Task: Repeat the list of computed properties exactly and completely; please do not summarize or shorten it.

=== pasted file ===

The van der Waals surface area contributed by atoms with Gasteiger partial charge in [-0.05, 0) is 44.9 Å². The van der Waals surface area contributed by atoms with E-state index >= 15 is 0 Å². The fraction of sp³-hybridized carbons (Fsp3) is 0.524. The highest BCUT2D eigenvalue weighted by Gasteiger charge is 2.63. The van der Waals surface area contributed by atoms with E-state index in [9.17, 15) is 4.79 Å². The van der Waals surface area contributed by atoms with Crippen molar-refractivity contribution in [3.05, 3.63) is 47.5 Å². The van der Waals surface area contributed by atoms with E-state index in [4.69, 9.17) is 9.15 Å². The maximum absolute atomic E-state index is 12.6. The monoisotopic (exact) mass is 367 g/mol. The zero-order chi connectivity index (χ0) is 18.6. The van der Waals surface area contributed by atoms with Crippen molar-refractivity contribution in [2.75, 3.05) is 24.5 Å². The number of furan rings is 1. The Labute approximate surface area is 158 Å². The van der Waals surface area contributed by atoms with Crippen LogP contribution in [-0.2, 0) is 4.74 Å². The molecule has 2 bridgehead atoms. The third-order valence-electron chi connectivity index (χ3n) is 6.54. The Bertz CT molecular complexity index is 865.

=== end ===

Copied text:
The van der Waals surface area contributed by atoms with Gasteiger partial charge in [-0.05, 0) is 44.9 Å². The van der Waals surface area contributed by atoms with E-state index >= 15 is 0 Å². The fraction of sp³-hybridized carbons (Fsp3) is 0.524. The highest BCUT2D eigenvalue weighted by Gasteiger charge is 2.63. The van der Waals surface area contributed by atoms with E-state index in [9.17, 15) is 4.79 Å². The van der Waals surface area contributed by atoms with Crippen molar-refractivity contribution in [3.05, 3.63) is 47.5 Å². The van der Waals surface area contributed by atoms with E-state index in [4.69, 9.17) is 9.15 Å². The maximum absolute atomic E-state index is 12.6. The monoisotopic (exact) mass is 367 g/mol. The zero-order chi connectivity index (χ0) is 18.6. The van der Waals surface area contributed by atoms with Crippen molar-refractivity contribution in [2.75, 3.05) is 24.5 Å². The number of furan rings is 1. The Labute approximate surface area is 158 Å². The van der Waals surface area contributed by atoms with Crippen LogP contribution in [-0.2, 0) is 4.74 Å². The molecule has 2 bridgehead atoms. The third-order valence-electron chi connectivity index (χ3n) is 6.54. The Bertz CT molecular complexity index is 865.